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The Belmont mine property was first discovered in 1899, developed over the years, and finally owned by Magma Copper. The Belmont mine has a rich history including the Belmont Hotel in Superior (main street), built by the company. Mineral specimens can be collected from the piles of rock in the area. This is a remote and hidden canyon just south of Apache Leap and many animals and plants can be observed along the hike.
Saw this on a map and found a brief write-up elsewhere on this site. Looked interesting so I plotted a route off of a topo map, uploaded it to my GPS, and went for this hike. The starting point is on Apache Leap Road about 0.89 miles from turning off State Route 177 as we came down 177 from Superior. It is very hard to see the old road off of Apache Leap road. If I didn't have it GPS'ed I'm not sure I'd have found it without some luck.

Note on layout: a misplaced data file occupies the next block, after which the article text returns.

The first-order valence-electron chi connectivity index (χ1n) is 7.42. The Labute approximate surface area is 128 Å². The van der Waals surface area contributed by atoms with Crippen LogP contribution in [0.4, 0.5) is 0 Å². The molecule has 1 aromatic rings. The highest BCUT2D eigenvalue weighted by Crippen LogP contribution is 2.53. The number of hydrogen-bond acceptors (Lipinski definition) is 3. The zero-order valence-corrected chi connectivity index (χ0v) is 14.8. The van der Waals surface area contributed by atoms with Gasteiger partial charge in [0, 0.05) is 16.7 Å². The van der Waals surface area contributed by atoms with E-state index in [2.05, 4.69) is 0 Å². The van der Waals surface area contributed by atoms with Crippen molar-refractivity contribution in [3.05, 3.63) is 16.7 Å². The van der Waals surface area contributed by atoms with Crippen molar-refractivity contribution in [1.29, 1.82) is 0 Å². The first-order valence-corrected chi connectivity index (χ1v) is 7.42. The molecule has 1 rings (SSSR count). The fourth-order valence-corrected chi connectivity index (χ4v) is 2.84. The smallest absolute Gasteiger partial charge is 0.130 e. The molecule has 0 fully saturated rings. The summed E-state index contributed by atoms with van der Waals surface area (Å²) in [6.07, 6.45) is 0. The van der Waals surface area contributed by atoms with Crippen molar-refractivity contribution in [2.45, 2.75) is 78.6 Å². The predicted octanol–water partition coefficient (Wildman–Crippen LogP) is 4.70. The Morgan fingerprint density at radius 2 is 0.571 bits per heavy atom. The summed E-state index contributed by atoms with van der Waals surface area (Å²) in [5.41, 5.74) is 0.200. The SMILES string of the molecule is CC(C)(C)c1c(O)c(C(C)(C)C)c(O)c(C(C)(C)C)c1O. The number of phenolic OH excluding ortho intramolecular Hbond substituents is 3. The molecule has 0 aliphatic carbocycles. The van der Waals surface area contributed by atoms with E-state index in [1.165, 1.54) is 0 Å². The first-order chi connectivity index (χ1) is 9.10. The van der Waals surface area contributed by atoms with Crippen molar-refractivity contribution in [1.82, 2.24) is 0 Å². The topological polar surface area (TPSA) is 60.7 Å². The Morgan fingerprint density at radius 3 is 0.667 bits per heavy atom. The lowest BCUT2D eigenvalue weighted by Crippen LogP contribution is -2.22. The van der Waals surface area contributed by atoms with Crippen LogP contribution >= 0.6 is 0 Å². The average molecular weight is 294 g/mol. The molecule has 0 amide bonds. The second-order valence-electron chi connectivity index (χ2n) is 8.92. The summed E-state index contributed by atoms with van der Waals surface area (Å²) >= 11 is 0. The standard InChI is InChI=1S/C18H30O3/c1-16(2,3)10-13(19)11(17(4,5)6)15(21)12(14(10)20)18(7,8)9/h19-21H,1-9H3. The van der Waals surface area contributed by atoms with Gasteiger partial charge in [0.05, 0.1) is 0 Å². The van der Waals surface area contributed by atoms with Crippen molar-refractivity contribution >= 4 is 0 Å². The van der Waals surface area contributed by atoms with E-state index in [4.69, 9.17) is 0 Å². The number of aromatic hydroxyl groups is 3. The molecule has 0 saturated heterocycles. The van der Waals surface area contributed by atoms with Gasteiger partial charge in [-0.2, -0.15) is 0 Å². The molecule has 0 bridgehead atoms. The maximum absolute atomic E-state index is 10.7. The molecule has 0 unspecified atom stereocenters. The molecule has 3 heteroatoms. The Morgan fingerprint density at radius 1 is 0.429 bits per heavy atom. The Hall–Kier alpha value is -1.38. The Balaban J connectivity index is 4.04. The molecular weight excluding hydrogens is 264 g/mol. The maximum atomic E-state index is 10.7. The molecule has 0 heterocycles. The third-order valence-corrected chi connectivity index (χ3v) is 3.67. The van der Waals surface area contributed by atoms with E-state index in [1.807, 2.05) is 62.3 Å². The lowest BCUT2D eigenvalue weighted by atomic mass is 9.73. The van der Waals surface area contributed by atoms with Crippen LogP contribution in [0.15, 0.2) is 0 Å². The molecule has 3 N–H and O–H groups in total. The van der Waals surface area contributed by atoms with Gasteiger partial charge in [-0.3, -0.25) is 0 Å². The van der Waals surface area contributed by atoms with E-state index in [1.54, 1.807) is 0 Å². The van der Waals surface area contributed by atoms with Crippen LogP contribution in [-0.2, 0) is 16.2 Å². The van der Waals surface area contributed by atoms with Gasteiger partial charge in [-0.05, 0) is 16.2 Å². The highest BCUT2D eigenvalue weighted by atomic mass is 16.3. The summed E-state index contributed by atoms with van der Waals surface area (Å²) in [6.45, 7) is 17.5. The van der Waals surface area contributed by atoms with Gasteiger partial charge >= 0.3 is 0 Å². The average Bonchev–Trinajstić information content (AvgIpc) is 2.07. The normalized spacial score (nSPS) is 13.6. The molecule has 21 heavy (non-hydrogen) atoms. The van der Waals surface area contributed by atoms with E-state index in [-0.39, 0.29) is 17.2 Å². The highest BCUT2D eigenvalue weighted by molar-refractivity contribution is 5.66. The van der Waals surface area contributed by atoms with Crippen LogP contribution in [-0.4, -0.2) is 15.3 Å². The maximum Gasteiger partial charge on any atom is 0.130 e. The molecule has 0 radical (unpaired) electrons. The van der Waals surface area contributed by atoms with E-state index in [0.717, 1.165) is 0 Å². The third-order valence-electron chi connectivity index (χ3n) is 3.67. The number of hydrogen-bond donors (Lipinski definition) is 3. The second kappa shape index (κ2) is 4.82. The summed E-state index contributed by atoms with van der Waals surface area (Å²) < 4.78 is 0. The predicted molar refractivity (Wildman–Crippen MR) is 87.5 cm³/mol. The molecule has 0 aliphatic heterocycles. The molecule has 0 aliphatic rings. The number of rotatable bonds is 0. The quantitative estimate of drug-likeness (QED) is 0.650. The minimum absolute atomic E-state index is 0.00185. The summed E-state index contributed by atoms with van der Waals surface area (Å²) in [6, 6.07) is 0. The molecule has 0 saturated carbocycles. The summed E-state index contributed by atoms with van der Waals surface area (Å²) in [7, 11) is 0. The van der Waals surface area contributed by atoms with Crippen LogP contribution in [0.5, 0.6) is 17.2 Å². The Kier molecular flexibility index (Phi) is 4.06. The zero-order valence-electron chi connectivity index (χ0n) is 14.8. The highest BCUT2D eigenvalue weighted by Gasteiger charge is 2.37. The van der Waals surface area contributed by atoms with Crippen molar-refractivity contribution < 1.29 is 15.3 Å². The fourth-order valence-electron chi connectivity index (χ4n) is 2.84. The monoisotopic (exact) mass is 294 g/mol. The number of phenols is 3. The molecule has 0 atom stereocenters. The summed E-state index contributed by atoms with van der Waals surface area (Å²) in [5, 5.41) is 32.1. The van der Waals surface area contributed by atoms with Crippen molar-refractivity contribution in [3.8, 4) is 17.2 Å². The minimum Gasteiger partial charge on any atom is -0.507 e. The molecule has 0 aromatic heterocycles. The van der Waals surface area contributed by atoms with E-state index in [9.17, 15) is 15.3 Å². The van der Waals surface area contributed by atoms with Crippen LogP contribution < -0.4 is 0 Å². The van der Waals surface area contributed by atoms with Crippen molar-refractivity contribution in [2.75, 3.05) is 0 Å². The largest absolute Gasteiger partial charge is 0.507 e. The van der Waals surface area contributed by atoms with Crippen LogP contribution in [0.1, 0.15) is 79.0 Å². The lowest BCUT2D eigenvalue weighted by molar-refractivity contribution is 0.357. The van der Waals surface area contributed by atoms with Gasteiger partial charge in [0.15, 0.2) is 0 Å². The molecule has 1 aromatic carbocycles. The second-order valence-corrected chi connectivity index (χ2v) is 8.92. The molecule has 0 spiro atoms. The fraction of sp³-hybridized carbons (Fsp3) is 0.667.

The hike is entirely uphill except for a couple of very short sections through quartzite, shales, and limestones. It obviously was a road many years ago but now some areas are little more than a game trail while others remain clearly road-like. Most of it is now little more than a very rarely used trail. There are a couple of other mines along the way. I didn't do any exploring of those as they didn't look like much besides tailings. In the sandstones, some good examples of oxidation/reduction concentrations of iron can be seen.
When you get to the Belmont mine there is the mine shaft which has a grate over it. There is the headframe that has been pushed over the side into a gulley. There is a hoist house that still has two hoist drum mechanisms in it. There are a couple of water tanks, a tin building which to me looked like it used to be a weight scale.. maybe. Or perhaps a powerhouse.. maybe. Hard to tell. The shaft looks pretty straight down and a rock dropped in it seemed to bottom out in about 3 to 4 seconds. The history of this mine says it was operated between about 1925 to 1945. So presumably the road has had 75 years to revert back to nature. We didn't see any copper wires in any of the remaining stuff that clearly was electrical facilities back in the day. I imagine copper thieves took it.
Check out the Official Route and Triplog.